Every morning Mary Davis, 39, went into the garden of her tiny seaside cottage in Borth, Cardiganshire, and gazed out to sea. Her sailor husband would soon be coming home, and she would tell him of the joyous news – they now had enough money for him not to have to go to sea ever again.

In all, she had saved £240, and she kept £40 of it in cash in the cottage.

Unfortunately everyone in Borth seemed to know about Mary’s money and her plans. On the night of September 21st, 1894, the cottage was burgled, the cash was all gone, and Mary lay murdered, suffocated by a pillow, on her bed.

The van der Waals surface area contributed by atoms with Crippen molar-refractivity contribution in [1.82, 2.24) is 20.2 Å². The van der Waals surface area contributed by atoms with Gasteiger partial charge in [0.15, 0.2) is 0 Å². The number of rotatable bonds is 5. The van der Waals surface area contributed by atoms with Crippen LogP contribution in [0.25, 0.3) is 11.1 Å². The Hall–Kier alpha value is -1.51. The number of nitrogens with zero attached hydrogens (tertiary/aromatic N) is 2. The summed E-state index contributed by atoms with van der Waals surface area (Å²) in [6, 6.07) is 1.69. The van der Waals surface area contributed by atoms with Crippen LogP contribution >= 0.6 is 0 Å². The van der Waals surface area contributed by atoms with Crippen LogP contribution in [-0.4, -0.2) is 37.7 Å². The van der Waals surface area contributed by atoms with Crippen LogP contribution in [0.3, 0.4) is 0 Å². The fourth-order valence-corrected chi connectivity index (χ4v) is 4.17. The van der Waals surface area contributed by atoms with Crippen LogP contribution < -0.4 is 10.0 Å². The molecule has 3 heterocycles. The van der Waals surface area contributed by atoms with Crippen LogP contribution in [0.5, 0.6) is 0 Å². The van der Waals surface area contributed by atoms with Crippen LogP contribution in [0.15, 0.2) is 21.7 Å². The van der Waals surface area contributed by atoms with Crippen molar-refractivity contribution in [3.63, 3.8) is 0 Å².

Four days later her brother-in-law, Thomas Richards, 41, was arrested in Neath, in the act of presenting a forged bank withdrawal note in order to draw on some of the remaining £200. Searched by police, he was found to have a lot of cash, and Mary’s wedding ring, on him.

“I blame it all on drink,” Richards said sorrowfully in the witness-box at Carmarthen Assizes. He was hanged on Thursday, November 29th, 1894, at Carmarthen Prison, in what was to be the last execution in the town.